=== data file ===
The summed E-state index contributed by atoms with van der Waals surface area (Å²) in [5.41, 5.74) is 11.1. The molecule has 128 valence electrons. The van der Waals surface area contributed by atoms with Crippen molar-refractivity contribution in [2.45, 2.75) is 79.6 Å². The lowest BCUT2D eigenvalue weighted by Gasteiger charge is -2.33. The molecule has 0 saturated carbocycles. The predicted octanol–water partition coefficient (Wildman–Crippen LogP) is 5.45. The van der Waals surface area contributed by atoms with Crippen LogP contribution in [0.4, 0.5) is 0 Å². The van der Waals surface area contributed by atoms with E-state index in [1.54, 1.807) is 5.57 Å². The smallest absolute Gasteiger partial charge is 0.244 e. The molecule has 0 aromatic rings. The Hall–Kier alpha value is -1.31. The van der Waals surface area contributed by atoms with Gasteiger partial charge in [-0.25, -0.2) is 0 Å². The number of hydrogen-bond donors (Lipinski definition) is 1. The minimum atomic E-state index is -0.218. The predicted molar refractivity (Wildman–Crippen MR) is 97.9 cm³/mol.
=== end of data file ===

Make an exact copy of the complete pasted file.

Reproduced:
The summed E-state index contributed by atoms with van der Waals surface area (Å²) in [5.41, 5.74) is 11.1. The molecule has 128 valence electrons. The van der Waals surface area contributed by atoms with Crippen molar-refractivity contribution in [2.45, 2.75) is 79.6 Å². The lowest BCUT2D eigenvalue weighted by Gasteiger charge is -2.33. The molecule has 0 saturated carbocycles. The predicted octanol–water partition coefficient (Wildman–Crippen LogP) is 5.45. The van der Waals surface area contributed by atoms with Crippen LogP contribution in [0.4, 0.5) is 0 Å². The van der Waals surface area contributed by atoms with E-state index in [1.54, 1.807) is 5.57 Å². The smallest absolute Gasteiger partial charge is 0.244 e. The molecule has 0 aromatic rings. The Hall–Kier alpha value is -1.31. The van der Waals surface area contributed by atoms with Gasteiger partial charge in [-0.25, -0.2) is 0 Å². The number of hydrogen-bond donors (Lipinski definition) is 1. The minimum atomic E-state index is -0.218. The predicted molar refractivity (Wildman–Crippen MR) is 97.9 cm³/mol.